Andrea Cortese Hassett,
ITxM Diagnostics Chief Science Officer
Many clinicians are
challenged by a patient at risk for bleeding due to the presence of an
acquired or functional platelet disorder. These complex disorders are
difficult to diagnose in part due to the ambiguities in the laboratory
assessment of platelet function. This review will discuss platelet
functional activity and the traditional and newer laboratory methods for
platelet function analysis.
The mechanisms by which
platelets participate in hemostasis are complex. Extensive reviews are
available to detail the mechanisms and pathology of platelet disorders. In
brief, platelet activity can be divided into the following functions:
adhere to damaged blood vessels in a process mediated in part by binding of
von Willebrand factor to the glycoprotein Ib-IX-V complex on the platelet
platelet-to-platelet interaction is initiated by many different agonists,
which bind to specific receptors on the platelet membrane. In vivo,
platelet aggregation is strongly dependent on fibrinogen binding to platelet
activation and aggregation, the contents of platelet granules are secreted
into the exterior environment where they play an important role in the
augmentation and propagation of the hemostatic plug.
4) Activation of
coagulation-platelets provide a procoagulant surface for activated
coagulation protein complexes on their phospholipid membranes.
Platelet function studies
measure and/or monitor the platelet’s ability to adhere and aggregate.
These tests have historically presented a challenge for the clinical
laboratory due to the lack of reliable, accurate and easy-to-perform
Many methods have been used
to measure platelet function. These include bleeding time, aggregometry,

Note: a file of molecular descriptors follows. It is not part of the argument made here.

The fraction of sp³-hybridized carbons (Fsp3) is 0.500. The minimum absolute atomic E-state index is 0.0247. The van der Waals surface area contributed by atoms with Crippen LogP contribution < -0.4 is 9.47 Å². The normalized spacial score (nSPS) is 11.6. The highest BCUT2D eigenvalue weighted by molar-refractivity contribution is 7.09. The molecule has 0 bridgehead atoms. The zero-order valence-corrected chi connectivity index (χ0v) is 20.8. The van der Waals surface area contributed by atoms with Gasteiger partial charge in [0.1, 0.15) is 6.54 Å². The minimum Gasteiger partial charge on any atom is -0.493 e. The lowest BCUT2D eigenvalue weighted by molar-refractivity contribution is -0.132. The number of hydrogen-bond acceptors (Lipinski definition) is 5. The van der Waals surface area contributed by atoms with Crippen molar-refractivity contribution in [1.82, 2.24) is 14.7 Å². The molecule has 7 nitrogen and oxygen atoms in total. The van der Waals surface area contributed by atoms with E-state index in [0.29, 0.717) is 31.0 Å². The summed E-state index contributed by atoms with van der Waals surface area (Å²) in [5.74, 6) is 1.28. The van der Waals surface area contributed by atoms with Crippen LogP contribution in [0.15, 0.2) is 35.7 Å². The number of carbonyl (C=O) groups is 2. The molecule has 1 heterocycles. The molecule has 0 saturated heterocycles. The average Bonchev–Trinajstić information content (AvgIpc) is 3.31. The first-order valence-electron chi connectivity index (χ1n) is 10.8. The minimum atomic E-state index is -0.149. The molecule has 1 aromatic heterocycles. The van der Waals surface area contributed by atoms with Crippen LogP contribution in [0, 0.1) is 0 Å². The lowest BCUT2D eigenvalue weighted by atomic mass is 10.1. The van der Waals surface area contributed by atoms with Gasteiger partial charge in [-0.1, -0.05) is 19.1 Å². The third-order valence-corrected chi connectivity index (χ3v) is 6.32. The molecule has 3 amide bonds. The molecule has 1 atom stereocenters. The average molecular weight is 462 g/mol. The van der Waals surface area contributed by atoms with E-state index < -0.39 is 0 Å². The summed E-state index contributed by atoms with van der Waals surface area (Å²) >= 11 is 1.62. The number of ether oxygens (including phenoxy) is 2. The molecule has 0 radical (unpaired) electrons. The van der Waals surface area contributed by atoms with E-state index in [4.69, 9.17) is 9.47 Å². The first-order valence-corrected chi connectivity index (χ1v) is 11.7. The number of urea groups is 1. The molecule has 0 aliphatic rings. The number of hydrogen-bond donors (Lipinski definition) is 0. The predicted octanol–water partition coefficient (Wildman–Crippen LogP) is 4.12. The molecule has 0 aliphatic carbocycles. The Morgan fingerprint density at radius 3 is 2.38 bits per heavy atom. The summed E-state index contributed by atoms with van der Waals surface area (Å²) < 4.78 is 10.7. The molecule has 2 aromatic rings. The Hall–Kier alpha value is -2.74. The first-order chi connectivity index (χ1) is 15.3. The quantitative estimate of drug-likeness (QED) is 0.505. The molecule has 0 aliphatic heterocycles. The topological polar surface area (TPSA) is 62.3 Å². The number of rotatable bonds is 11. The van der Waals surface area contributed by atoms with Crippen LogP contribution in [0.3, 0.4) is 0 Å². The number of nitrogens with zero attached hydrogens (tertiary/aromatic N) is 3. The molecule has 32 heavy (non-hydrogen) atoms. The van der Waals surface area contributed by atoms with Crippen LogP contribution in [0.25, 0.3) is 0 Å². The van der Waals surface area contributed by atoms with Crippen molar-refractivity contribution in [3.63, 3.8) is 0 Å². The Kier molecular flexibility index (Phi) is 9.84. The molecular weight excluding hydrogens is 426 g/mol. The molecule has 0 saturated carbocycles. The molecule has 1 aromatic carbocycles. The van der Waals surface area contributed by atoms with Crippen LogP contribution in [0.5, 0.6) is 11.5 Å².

automated functional analyzers, thromboelastography (TEG) , and flow
cytometric monitoring of platelet
activation or adhesion
Platelet aggregationis a measure of the
in vivo ability of platelets to adhere to one another and form the
primary hemostatic plug. It can be performed using either platelet-rich
plasma (PRP) or whole blood. Substances such as collagen, ristocetin,
arachidonic acid, serotonin, ADP, epinephrine, and thrombin stimulate
platelets and hence induce aggregation. Response to these aggregating
agents or agonists, provide a diagnostic signature for platelet function.
Platelet aggregation is
affected by a number of confounding variables. Hemolysis complicates
aggregation measurements since erythrocytes contain ADP; lipemic samples
obscure spectral changes due to platelet aggregation and thrombocytopenia
makes platelet aggregation evaluations difficult to interpret. This test is
laborious and costly and is not readily available to all facilities.
Bleeding time was developed in the hope that
quantifying the length of time a patient bled after a standardized incision
would aid in the diagnosis of platelet disorders and would predict the risk
of bleeding. Unfortunately, it is of limited assistance in evaluating
individual patients, because of low reproducibility, questionable